He was sitting under a tree that was occasionally delivering golden autumn leaves at his feet. It was in the small square near the Melbourne Buddhist Centre. My first impression was that he might be a lonely man. How quickly judgments and labels arise !
I have to remind myself to totally disregard them as I learn time and time again that they rarely bear any resemblance to the truth.
I sit firstly on the only other wooden bench in the square. Breathe in, breathe out … widen perspective …Indra’s Net…who is this jewel am I about to meet?
Feet now moving and legs propelling me to go and sit right next to him with a bag of Buddhas in hand.
” Hello, some friends from around the world have given me some gifts to share with people in Australia. Can I show you them and to see if you would like one?”
At first there is hesitancy. I can tell he is a polite man not used to rejecting others.
So I open the bag of Buddhas quickly and his eyes fall on them and he says, ” Oh, they are lovely.’
He is too polite to reach out and touch them but I follow his eyes to a tiny green Thai Buddha enclosed in a little case.
“That one was given to a friend of mine many years ago by someone who got it from Thailand. My friend recently gave it to me to pass on ….would you like it? ”
He picked it up and carefully rotated it through his fingers as he told me all about his son who is currently working in Thailand teaching English to small children.
I introduce myself as Maitri, hoping its easier to remember and use in our conversation.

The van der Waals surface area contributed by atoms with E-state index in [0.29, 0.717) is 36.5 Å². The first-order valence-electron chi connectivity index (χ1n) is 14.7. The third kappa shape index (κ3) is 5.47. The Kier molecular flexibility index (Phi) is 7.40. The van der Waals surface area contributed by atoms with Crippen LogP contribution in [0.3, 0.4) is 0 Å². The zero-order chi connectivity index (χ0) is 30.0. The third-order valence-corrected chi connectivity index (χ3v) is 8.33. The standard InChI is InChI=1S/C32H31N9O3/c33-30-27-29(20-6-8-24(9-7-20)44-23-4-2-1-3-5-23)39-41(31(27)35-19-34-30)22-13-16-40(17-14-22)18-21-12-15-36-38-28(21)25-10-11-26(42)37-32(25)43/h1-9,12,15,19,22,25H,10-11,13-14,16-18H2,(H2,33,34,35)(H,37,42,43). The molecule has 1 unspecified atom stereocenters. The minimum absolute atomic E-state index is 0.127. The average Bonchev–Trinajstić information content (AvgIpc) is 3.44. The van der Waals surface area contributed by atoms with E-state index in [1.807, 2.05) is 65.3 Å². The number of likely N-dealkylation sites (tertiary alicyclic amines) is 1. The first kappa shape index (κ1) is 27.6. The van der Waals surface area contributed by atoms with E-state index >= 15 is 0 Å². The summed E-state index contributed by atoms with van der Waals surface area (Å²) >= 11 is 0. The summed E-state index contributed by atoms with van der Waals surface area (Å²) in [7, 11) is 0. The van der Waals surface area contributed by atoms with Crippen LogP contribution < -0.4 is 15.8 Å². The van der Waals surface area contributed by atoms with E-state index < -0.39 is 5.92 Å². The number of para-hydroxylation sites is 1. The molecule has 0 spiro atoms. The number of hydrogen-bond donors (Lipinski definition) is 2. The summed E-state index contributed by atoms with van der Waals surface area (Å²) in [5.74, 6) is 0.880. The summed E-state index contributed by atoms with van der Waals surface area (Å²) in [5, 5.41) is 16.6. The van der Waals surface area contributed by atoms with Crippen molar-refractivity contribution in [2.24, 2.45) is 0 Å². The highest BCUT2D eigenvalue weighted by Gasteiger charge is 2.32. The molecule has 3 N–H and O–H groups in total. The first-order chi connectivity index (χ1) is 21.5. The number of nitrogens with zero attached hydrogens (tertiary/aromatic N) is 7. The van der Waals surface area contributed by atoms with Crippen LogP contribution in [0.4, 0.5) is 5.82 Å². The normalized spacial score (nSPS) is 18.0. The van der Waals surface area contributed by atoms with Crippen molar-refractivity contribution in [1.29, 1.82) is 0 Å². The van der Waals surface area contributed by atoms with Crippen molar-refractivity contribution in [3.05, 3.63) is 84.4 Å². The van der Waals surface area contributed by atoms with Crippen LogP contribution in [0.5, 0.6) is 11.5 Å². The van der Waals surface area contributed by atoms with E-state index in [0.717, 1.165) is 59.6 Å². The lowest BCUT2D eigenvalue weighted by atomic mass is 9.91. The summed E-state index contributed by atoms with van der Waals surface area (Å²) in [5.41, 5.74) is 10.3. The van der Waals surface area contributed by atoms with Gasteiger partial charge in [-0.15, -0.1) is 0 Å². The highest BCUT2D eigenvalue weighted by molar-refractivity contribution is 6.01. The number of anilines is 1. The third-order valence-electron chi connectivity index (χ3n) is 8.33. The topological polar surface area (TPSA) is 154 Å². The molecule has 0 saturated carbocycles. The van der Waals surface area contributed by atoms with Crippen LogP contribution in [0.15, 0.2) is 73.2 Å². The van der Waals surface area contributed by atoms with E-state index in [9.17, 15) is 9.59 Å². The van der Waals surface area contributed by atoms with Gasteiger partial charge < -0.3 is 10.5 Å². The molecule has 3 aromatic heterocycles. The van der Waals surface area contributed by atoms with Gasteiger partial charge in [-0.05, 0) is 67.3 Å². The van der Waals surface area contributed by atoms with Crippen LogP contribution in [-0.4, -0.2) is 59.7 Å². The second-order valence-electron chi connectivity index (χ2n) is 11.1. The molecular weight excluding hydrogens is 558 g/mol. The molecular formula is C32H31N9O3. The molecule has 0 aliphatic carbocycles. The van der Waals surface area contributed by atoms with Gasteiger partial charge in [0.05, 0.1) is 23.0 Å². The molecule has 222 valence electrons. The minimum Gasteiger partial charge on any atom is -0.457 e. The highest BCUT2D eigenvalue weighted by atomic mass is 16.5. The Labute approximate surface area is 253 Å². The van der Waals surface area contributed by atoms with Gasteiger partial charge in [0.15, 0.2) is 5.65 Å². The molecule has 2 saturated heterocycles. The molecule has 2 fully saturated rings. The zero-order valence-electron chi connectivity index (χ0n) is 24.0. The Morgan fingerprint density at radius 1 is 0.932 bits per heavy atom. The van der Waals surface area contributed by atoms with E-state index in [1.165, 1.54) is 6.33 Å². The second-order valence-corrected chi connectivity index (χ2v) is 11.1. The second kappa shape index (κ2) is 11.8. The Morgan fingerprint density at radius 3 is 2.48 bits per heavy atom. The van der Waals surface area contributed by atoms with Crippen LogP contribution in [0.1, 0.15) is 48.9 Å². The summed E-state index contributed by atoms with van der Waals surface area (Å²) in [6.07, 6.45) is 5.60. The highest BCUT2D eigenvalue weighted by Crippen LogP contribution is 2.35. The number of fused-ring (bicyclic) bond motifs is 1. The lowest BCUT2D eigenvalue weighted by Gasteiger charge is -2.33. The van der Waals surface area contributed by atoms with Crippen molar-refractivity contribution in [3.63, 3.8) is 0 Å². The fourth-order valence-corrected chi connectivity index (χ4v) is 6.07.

He offers his name and his hand to shake.
There are often certain magical moments in the street metta pilgrimage where somehow a rich, relaxed, kind space opens up. It’s like we’ve learnt to dance as unencumbered human beings together- the boundaries and defences have dropped. There is a flow and and ease in a very bearable lightness of ‘being.’
I know that I might never see this man again and I know it doesn’t matter. This moment of gentle presence between two human beings is enough.
We discuss the vast potential that each little Buddha represents. I ask him if he has someone to give the Buddha to. He tells me about his daughter.
” She’s very shy.” he says.
He wonders if the shyness will stop her reaching her full capabilities.
This endpoint a universal wish for most parents.
He hopes the Buddha will give her courage to go beyond what she thinks she is capable of right now. Before we part, I ask him why he was sitting in the square today. He tells me he was passing time until his mate comes to meet him to go for lunch.
So my first thought on seeing him sitting alone in the square was ,of course, wrong.
He wasn’t lonely. I smile in the knowledge that he also now has a Buddha in his pocket on its way to his daughter.
His parting gift to me is a big smile and a warm handshake and he wishes me well on the pilgrimage.
Buddha donated by Akashamani, Port Fairy Australia